Earlier this week, the BIA published its decision in Matter of Avetisyan, changing the way IJs are supposed to handle requests for administrative closure. The major news was that the BIA was departing from its prior rule that administrative closure was only appropriate when both parties agreed.  Thus, under the new rule, the IJ can administratively close whether the DHS opposes the request or not.

But aside from not requiring DHS’s agreement to these motions, the rest of the decision has gotten little coverage.  The BIA had never provided a standard for the adjudication of motions to administratively close (because, if both parties agreed, these motions were usually granted as a matter of course).  Under Avetisyan the adjudicator should consider:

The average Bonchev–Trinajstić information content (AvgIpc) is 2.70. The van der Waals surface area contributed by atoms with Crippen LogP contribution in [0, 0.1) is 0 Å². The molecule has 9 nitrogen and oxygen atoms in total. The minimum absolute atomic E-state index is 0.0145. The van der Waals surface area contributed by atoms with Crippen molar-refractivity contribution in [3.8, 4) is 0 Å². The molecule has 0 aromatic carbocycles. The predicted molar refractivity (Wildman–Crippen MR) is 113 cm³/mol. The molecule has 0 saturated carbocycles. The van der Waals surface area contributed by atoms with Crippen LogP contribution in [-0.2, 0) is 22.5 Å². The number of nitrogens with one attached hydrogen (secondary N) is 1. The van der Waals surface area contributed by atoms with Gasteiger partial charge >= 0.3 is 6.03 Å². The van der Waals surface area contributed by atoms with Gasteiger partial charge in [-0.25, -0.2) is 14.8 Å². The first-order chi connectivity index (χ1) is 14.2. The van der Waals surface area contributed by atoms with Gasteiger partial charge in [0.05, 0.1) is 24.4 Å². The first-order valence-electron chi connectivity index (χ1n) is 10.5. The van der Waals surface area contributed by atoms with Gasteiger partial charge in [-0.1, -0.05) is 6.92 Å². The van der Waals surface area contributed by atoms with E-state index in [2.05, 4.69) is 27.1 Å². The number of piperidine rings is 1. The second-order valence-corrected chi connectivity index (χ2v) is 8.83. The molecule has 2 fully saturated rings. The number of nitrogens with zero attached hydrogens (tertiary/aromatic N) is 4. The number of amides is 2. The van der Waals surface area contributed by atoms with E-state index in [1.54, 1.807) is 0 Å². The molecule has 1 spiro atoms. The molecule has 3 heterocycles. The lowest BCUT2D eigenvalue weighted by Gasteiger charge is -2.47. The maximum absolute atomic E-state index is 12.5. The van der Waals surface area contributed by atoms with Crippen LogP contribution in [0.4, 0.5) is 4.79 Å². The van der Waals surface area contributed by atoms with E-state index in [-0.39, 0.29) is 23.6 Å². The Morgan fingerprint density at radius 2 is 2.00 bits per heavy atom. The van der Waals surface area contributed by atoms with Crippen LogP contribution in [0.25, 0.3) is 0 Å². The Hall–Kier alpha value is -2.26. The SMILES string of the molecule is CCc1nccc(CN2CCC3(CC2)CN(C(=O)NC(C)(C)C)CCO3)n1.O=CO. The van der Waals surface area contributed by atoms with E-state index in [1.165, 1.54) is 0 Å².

(1) the stated position of both parties in requesting or opposing administrative closure;
(3) the likelihood the respondent will succeed on any petition, application, or other action he or she is pursuing outside of removal proceedings;
(4) the anticipated duration of the closure;
(5) the responsibility of either party, if any, in contributing to any current or anticipated delay; and
(6) the ultimate outcome of removal proceedings (for example, termination of the proceedings or entry of a removal order) when the case is recalendared before the Immigration Judge or the appeal is reinstated before the Board.

These factors are straight-forward, but deserve discussion.  For example, the parties will be hard pressed to show what “the ultimate outcome of removal proceedings” will be when the case is recalendared.  It will be interesting to see how IJs apply these factors and whether we will see more written decisions responding to admin closure requests.